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  Fool's Gold

Starring: Matthew McConaughey, Kate Hudson, Donald Sutherland, Alexis Dzeina

Directed by: Andy Tennant

Produced by: John Klane, Bernie Goldman, Donald De Line

Written by: Daniel Zelman & John Claflin (screenplay & story), Andy Tennant (re-write)

Distributor: Warner Bros.


      Oh, how clever the folks at Warner Brothers must think themselves to be! In Fool’s Gold, their mega-release for the weekend, they have a dynamite date-movie if one ever existed. The picture functions as both a romantic-comedy for the gals and an action-adventure for the guys; it’s filled to the brim with both Lovey-Dovey and Wham-Bam. In fact, how could the average American couple resist Fool’s Gold? Between its perfect mix of testosterone and estrogen, Matthew McConaughey’s frantic charisma and Kate Hudson’s everygirl charm, and gorgeous Caribbean locales, the picture has just about everything in the world going for it that could be, right?

     Wrong. Sure, the movie may boast all of the above and a bag of chips, but that doesn’t excuse the fact that it’s mind-numbingly, earth-shatteringly stupid. Fool’s Gold assumes that its audience is too dim-witted to realize that it’s only as ingenious as it sounds on paper. Sure, the project was a smart business-idea for Warner Brothers because it attracts the interests of both demographics of viewers filling up theatre-seats on Date Night. Sure, McConaughey was the perfect choice for the cocky protagonist: he’s as much a heartthrob as he is a doofus. Sure, Hudson fit into the scheme of things quite nicely: she’s as likable and as smokin’ hot as leading ladies come. And, sure, the Caribbean was the perfect place to set the action because, heck, who doesn’t like looking at the Caribbean projected onto a larger-than-life-sized screen for two hours? Still, the fact that Fool’s Gold chooses to be so utterly trivial should insult everyone who lays down ten bucks to see it.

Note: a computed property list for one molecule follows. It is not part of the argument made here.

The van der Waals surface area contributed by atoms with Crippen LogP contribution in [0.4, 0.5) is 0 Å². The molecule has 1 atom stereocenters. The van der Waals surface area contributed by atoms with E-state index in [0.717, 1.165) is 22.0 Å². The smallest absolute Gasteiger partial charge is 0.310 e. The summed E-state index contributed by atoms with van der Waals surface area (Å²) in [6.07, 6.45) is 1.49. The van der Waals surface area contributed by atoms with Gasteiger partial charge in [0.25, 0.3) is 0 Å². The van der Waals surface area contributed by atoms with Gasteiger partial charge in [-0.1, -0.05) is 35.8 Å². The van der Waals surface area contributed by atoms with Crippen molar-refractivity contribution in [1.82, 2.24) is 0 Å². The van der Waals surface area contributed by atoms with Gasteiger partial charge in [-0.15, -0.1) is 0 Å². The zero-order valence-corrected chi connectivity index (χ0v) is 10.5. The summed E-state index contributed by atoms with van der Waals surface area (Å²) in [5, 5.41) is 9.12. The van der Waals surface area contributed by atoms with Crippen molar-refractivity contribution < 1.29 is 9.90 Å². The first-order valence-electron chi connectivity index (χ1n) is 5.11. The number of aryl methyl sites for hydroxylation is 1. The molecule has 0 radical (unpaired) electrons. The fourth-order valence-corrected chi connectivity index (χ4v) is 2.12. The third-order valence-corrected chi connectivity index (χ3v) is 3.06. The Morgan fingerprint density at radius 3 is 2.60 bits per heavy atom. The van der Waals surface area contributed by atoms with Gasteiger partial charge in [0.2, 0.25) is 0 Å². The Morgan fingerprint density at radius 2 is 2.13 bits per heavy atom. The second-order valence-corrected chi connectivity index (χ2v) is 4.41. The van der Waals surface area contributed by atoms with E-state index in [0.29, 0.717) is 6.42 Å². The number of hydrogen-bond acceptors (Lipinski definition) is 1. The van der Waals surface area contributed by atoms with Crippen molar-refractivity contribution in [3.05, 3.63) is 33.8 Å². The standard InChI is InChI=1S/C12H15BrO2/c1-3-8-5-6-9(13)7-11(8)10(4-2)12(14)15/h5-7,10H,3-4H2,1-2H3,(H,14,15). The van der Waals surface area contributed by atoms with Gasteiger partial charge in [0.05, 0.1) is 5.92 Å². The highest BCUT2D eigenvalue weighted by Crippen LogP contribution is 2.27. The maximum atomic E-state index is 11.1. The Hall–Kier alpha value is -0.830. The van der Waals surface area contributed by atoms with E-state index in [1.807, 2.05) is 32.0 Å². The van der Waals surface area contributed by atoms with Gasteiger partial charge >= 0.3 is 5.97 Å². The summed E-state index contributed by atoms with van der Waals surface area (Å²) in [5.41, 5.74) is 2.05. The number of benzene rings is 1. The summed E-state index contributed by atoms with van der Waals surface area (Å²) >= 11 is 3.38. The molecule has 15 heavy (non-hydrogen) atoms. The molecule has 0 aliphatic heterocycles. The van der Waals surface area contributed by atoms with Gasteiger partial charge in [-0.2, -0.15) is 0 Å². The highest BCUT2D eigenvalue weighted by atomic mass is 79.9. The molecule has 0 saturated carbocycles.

As it turns out, the studio just wanted to use the genre-blending premise as a gimmick to lure in potential viewers. Turns out McConaughey and Hudson only chose to participate so they could cash-in on killer-sized paychecks. And, most unfortunately of all, it turns out that the island-setting was only employed so that director Andy Tennant would have an excuse to appropriately play reggae music in the background in order to brainwash audiences into thinking they’re having a good time.

     McConaughey plays Finn Finnegan (as you can tell from his name, he’s a real brainy guy), a professional undersea-treasure-hunter who is on the brink of making a huge discovery. He’s been searching for a stash of sunken Spanish riches for years with his soon-to-be-ex wife Tess (Hudson) and token Russian-sidekick Alfonz (Ewen Bremmer), and he’s finally come into contact with clues that will lead him to it. Of course, the path to the loot proves expectedly difficult for Finn – and not just because it’s lost at sea. First, he must convince the high-minded Tess to take him back before she returns to graduate-school in Chicago once their divorce is finalized. Additionally, he must escape the wrath of the rapper-turned-thug-lord ruling the resident island (har-de-har-har), who is out to kill Finn and take any potential treasure found in the nearby waters for himself.